Conclusion: well-deserved reputation.
Why can’t WP Rocket always solve everything?
As you have seen, WP Rocket can significantly improve the performance of a website.
However, in this regard, it is good to take into account certain good practices. You should apply them whether you use WP Rocket or not. Your site will thank you. Your visitors too.
Consider the following:
- Using a well-coded theme optimized for SEO. I could mention Astra, GeneratePress, or Neve, famous for their loading speed.
- Not using too many plugins. There is not necessarily a specific number to respect, but do not over-use them. When you no longer need a plugin, delete it or, at least, deactivate it.
- Opting for a good web hosting like BlueHost (affiliate link).
- Not loading too heavy images. If you have to start somewhere, this is where you should focus. On average, images represent more than 50% of the total size of a web page. To deal with this problem, you can use the Imagify plugin.
For more details on the performance of a website, I suggest you check out this article: How to optimize a WordPress site without breaking the bank.
And, speaking of money, how much does WP Rocket cost, exactly?
How much does it cost?
As a premium plugin, WP Rocket comes at a price, of course. The plugin offers three plans:
- Single: for use on one site ($49).
- Plus: for use on three sites ($99).
- Infinite: for use on an unlimited number of sites ($249).
Each offer contains one year of support and updates.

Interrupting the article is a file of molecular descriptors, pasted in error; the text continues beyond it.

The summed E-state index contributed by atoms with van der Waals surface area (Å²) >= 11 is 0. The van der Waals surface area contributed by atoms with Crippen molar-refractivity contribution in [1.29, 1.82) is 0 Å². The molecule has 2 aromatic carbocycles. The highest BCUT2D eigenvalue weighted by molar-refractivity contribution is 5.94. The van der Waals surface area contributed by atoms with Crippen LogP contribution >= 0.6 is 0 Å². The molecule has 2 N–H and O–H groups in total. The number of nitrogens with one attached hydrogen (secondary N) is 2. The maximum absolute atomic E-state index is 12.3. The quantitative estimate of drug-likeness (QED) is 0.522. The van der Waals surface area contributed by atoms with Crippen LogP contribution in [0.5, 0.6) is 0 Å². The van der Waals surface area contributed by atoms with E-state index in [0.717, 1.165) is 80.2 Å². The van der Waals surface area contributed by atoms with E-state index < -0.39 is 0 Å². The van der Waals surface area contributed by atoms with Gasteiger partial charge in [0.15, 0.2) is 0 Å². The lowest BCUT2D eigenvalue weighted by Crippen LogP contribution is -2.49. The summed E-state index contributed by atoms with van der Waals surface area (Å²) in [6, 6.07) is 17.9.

The small downside? There is no trial version. If you are interested, you will automatically have to pay to test the product.
However, there is a 14-day money-back guarantee. This gives you time to form your own judgment.
Now you might be asking yourself if it is worth investing at least $49 for this plugin?
It’s true that, after all, the vast majority of its competitors are free.
In my opinion, the investment is worth it.
I think it should be clear by now: WP Rocket is ultra-simple to use. You activate it, it works. No headache, no confusion, no wasted time (to convince yourself, try to install one of its competitors, like WP Total Cache or WP Super Cache).
Even for $49, I find that this argument already justifies an investment.
There are many other reasons which I will give you in the last part of this article. I’m still building up the suspense a little bit, so stick to your screen. Not too close though, it seems that it is not good for the eyes.
Last but not least, WP Rocket is used to make promotional offers several times a year.
In general, WP Rocket offers to renew your license 50% cheaper compared to the original price, within 30 days before the expiration date (30% for customers who bought it after February 2019). This is what is specified in their FAQ.
Before you proceed to checkout, I assume you want to make sure you’re getting the right merchandise that meets your needs.
So, let’s compare WP Rocket to its famous competitors.
Can the alternatives to WP Rocket suit you?
Some of them are giants in the industry. WP Super Cache has more than 2 million active installations, W3 Total Cache more than 1 million.
In addition, they are free! This can make a difference if you don’t have a budget to spend on it. And that can be perfectly understandable.
But aside from the price, I don’t see many other benefits from using the plugins mentioned above, especially if you’re just starting out on WordPress. It’s true they are good quality plugins, nothing to say about that.
First of all, they have a lot less features than WP Rocket.
Then, they are not easy to configure and complicated to understand when you start. W3 Total Cache, for example, has 16 pages of settings.
Speaking of which, I would add that if you configure those plugins in the wrong way – which is possible when you don’t know much about them – you risk making your site crash.
If you’re new to web development, a free cache plugin may do the trick. But if you get anxious at the slightest glimpse of a line of code, well, it’s a long shot.